504 brake bleeding
  • Register
  • Help
Results 1 to 12 of 12
  1. #1
    Tadpole
    Join Date
    Nov 2010
    Location
    Stanthorpe, Qld
    Posts
    9

    Default 504 brake bleeding

    Hi There Fellow froggers, after a lengthy agony of bleeding the clutch slave cylinder on my '78 504 I finally achieved a result... Part of my problem was having a novice help with the bleed. I'd run a bleeding line from the left front brake nipple to the slave cylinder and asked the helper to pump the brake slowly, He, thinking we are working on the clutch gave a very fast series of pumps before I could get down to observe and forced a large amount of air into the system... I was able to bleed this air out from the front brakes but the back ones steadfastly refuse to give any joy at all. Initially I had the rear end up on blocks before RTFM... any Ideas would be of great help. in the words of John Wayne "We're burning Rego"
    Again thanks to all who have previously helped me with maintenence

    Advertisement

  2. #2
    1000+ Posts robmac's Avatar
    Join Date
    Nov 2004
    Location
    Melbourne / Caulfield
    Posts
    19,211

    Default

    Quote Originally Posted by Seamus Duffy View Post
    Hi There Fellow froggers, after a lengthy agony of bleeding the clutch slave cylinder on my '78 504 I finally achieved a result... Part of my problem was having a novice help with the bleed. I'd run a bleeding line from the left front brake nipple to the slave cylinder and asked the helper to pump the brake slowly, He, thinking we are working on the clutch gave a very fast series of pumps before I could get down to observe and forced a large amount of air into the system... I was able to bleed this air out from the front brakes but the back ones steadfastly refuse to give any joy at all. Initially I had the rear end up on blocks before RTFM... any Ideas would be of great help. in the words of John Wayne "We're burning Rego"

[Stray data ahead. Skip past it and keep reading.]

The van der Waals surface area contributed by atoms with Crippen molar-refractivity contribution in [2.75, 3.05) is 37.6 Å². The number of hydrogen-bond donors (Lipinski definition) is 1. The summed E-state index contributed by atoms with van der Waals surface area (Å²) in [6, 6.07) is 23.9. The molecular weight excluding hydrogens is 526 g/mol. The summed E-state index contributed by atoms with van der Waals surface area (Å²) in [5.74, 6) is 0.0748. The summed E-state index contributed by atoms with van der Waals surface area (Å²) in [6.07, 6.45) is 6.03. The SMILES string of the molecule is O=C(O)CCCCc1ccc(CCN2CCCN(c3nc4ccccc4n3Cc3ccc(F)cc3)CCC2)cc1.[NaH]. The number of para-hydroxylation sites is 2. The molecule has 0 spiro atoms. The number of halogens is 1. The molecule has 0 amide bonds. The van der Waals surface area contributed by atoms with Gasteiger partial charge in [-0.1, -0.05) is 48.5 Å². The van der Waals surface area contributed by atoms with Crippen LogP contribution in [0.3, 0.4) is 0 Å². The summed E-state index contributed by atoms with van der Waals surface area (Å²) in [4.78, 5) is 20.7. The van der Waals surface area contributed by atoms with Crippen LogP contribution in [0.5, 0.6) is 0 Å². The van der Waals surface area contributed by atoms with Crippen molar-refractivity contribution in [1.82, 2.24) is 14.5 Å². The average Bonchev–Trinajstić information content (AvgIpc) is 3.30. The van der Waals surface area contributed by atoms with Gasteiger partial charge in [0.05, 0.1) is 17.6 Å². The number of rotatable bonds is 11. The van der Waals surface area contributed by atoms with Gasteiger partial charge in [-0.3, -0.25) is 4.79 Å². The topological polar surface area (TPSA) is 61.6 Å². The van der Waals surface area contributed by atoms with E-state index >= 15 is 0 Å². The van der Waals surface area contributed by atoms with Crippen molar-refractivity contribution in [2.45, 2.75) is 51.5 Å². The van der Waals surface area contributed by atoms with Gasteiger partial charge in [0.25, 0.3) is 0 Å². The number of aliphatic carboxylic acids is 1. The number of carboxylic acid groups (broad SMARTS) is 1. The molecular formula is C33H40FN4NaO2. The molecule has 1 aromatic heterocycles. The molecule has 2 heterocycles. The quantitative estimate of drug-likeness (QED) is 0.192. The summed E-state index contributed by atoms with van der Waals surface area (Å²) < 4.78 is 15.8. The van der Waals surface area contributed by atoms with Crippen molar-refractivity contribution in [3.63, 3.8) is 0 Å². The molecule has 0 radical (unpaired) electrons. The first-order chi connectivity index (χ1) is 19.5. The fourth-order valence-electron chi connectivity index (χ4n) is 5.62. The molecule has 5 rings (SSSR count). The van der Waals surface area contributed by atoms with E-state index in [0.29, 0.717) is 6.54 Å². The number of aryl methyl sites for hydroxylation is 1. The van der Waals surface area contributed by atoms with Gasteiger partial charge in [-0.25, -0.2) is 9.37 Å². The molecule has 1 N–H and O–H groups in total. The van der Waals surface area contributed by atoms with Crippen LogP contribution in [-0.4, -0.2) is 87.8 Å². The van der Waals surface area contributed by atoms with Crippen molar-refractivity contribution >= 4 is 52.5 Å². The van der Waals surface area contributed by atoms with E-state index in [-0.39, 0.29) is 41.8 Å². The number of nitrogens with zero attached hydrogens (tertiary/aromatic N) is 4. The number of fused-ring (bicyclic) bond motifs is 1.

Again thanks to all who have previously helped me with maintenence
    Don't have the rear wheels hanging when you bleed. The braking equaliser valve will cut off fluid flow to the rear brakes.

    Best to put bricks under the wheels and have the weight of the car on the wheels.

    You make a one man bleeding kit from an old fuel pump. Hook the inlet up to an open bleed nipple so when the push the pedal down the fluid passes through the pump. When you let the pedal go up, the pump check valve stops air being sucked into the system. I mounted my pump on the top of a glass screw top jar. The outlet goes into the jar (under the fluid level)

    This was designed, after having an argument which nearly caused a marriage breakdown, when my my wife helped me.
    Last edited by robmac; 15th April 2011 at 02:47 PM.

  3. #3
    Fellow Frogger!
    Join Date
    Mar 2011
    Location
    Kendenup WA
    Posts
    124

    Default

    Sure, with Robmac's suggestion of the old fuel pump you'll get a workable result -- but not the best possible. By reason of the suction created by the return movementof the pedal, small amounts of air are sucked in via the threads of the bleed screw and caliper body ensuring a, still, slightly spongy feel to the brake pedal.
    Professionals use a pressure system applied to the master cyl. or a vacuum system connected to the bleed screw.
    You could lash out $70 for a Gunsons pressure kit, which does the job, or make your own up.
    Fit a screw type tubeless tyre valve to the m/cyl. cap [blocking off the breather hole] and connect it to your spare tyre with clear plastic tubing. Importantly have only 15 PSI air pressure in it. Opening each bleed screw for a couple of seconds usually does the job. Needless to say it works with hydraulic clutches as well.
    I use this method on 2 tractors and 3 cars we have -- including our '92 505 GTi.

  4. #4
    1000+ Posts robmac's Avatar
    Join Date
    Nov 2004
    Location
    Melbourne / Caulfield
    Posts
    19,211

    Default

    Quote Originally Posted by Pavel Moore View Post
    Sure, with Robmac's suggestion of the old fuel pump you'll get a workable result -- but not the best possible. By reason of the suction created by the return movementof the pedal, small amounts of air are sucked in via the threads of the bleed screw and caliper body ensuring a, still, slightly spongy feel to the brake pedal.
    Professionals use a pressure system applied to the master cyl. or a vacuum system connected to the bleed screw.
    You could lash out $70 for a Gunsons pressure kit, which does the job, or make your own up.